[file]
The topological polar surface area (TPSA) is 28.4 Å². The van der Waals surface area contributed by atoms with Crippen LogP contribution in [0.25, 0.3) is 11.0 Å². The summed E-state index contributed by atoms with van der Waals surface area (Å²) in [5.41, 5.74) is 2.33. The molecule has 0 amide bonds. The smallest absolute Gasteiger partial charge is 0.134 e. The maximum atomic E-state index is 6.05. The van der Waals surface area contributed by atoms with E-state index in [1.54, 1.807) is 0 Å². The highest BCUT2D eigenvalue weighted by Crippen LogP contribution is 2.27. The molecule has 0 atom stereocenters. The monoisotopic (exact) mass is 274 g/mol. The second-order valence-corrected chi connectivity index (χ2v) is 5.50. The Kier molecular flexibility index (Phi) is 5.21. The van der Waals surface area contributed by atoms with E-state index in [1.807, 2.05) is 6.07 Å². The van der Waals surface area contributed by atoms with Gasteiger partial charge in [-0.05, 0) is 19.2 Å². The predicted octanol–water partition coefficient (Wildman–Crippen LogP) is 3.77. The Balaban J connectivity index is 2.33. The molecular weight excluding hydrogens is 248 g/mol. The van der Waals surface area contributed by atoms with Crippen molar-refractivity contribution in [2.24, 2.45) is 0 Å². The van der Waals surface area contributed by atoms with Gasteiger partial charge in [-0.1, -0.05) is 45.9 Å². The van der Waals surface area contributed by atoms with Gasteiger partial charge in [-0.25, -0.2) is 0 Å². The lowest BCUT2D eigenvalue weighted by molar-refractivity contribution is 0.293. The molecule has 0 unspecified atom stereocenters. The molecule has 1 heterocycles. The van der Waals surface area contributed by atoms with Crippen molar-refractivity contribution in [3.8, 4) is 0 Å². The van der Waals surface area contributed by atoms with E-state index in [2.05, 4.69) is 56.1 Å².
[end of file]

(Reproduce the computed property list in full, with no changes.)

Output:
The topological polar surface area (TPSA) is 28.4 Å². The van der Waals surface area contributed by atoms with Crippen LogP contribution in [0.25, 0.3) is 11.0 Å². The summed E-state index contributed by atoms with van der Waals surface area (Å²) in [5.41, 5.74) is 2.33. The molecule has 0 amide bonds. The smallest absolute Gasteiger partial charge is 0.134 e. The maximum atomic E-state index is 6.05. The van der Waals surface area contributed by atoms with E-state index in [1.54, 1.807) is 0 Å². The highest BCUT2D eigenvalue weighted by Crippen LogP contribution is 2.27. The molecule has 0 atom stereocenters. The monoisotopic (exact) mass is 274 g/mol. The second-order valence-corrected chi connectivity index (χ2v) is 5.50. The Kier molecular flexibility index (Phi) is 5.21. The van der Waals surface area contributed by atoms with E-state index in [1.807, 2.05) is 6.07 Å². The van der Waals surface area contributed by atoms with Gasteiger partial charge in [-0.05, 0) is 19.2 Å². The predicted octanol–water partition coefficient (Wildman–Crippen LogP) is 3.77. The Balaban J connectivity index is 2.33. The molecular weight excluding hydrogens is 248 g/mol. The van der Waals surface area contributed by atoms with Crippen molar-refractivity contribution in [2.24, 2.45) is 0 Å². The van der Waals surface area contributed by atoms with Gasteiger partial charge in [-0.1, -0.05) is 45.9 Å². The van der Waals surface area contributed by atoms with Gasteiger partial charge in [-0.25, -0.2) is 0 Å². The lowest BCUT2D eigenvalue weighted by molar-refractivity contribution is 0.293. The molecule has 0 unspecified atom stereocenters. The molecule has 1 heterocycles. The van der Waals surface area contributed by atoms with Crippen molar-refractivity contribution in [3.8, 4) is 0 Å². The van der Waals surface area contributed by atoms with E-state index in [2.05, 4.69) is 56.1 Å².